28 October, 2010

    Swanky's avatar

    United States United States

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    Chevalier d'Orsay by D'Orsay

    Chevalier begins with a quintessential citrus accord familiar from 4711 to YSL Pour Homme and Sanborn's. Then the lavender moves into place, and that's pretty much what I get from the next few hours. It's a nice, clean scent but not as special as I had hoped.

    28 October, 2010

    Ms Rochambeau's avatar

    United States United States

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    Chant D’Arômes by Guerlain

    No one should ever write a review of Chant d'Aromes until they've smelled the vintage extrait, even if it means you have to order a few drops from the Perfumed Court. I say this because I acquired a bottle of vintage CdA EDC more than a year ago. I splashed it on, but wasn't impressed as it was just mildly interesting and really didn't last long enough to develop in any kind of way that would allow me to grasp the notes in order to to undrestand the scent. Later I nabbed a 7.5 ml decant of the new EDT thinking that it may be a little stronger and last a little longer. Same dissappointing results. I had just about given up on CdA and questioned why those vintage bottles of the extrait that occasionally show up on Ebay were going for astronomical prices. Then I ordered a batch of vintage Guerlain samplers from the Perfumed Court and a 1/4 ml sample of CdA pure parfum was among them. I put it on this morning and was floored by how beautiful, meaty and rich the parfum is compared to the cologne and EDT. Why does Guerlain do this when it comes to their EDT's? Many times it's as if their parfums and EDT's are two different scents altogether. It's like they remove the rich basenotes, leave the the top and middle notes and say "Here...boottle this as the EDT".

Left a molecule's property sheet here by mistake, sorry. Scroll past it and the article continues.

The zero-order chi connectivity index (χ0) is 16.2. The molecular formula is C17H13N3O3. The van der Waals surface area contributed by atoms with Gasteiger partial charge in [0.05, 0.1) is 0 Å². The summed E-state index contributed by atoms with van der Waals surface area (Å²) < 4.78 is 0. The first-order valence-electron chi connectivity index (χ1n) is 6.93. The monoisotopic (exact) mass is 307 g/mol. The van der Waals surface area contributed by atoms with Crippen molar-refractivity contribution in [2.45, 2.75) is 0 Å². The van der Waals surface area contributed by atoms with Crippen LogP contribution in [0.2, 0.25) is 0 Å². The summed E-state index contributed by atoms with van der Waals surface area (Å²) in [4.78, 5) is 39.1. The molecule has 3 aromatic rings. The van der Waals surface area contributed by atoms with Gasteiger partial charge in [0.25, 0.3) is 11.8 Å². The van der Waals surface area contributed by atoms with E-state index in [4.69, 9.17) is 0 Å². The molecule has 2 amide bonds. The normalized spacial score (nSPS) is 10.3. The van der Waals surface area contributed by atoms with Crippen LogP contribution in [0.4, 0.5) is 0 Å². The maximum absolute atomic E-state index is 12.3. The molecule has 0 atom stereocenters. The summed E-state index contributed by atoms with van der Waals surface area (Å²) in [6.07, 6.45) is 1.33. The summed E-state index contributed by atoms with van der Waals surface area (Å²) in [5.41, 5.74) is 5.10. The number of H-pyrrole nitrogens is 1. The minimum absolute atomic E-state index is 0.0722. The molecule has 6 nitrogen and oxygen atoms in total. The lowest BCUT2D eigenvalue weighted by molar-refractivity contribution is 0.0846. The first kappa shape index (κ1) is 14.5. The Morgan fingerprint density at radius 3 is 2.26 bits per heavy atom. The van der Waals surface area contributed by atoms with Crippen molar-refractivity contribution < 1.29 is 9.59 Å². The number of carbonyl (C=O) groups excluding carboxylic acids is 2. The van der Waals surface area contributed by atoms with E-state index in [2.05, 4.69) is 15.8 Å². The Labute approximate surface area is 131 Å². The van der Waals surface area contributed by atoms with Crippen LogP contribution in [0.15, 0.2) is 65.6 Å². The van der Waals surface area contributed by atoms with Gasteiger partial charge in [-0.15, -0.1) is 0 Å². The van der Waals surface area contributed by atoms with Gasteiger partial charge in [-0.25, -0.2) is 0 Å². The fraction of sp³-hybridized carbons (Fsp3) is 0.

Chant d'Aromes extrait starts off with the heavy richness of ripe fruits with underlying floral notes, but it doesn't take long before notes of vetiver and thick oakmoss join in. The drydown os a dry mossy sort of sandalwood/musk. I'm smitten and now I'm sitting here with plenty of Chant d'aromes EDC and EDT needing more...I guess I'll start hunting one of those vintage bottles of the extrait on Ebay...(long sigh here).

    28 October, 2010

    mysolegia's avatar

    Portugal Portugal

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    French Cancan by Caron

    There is only one aspect of this scent that keeps me from giving it a thumbs down and that is somewhere in the mid-notes there is a fizzy, sparkly champagne-like quality to it that I enjoy. That fizz reminds me of my Caron favourite Bellodgia but with more oranges and less cream. What I get from time to time with this scent is a stale musty odor and urine whiff combined-----that puts me off.

    28 October, 2010

    Nezdelupe's avatar

    United Kingdom United Kingdom

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    Tabac by AbdesSalaam Attar Profumo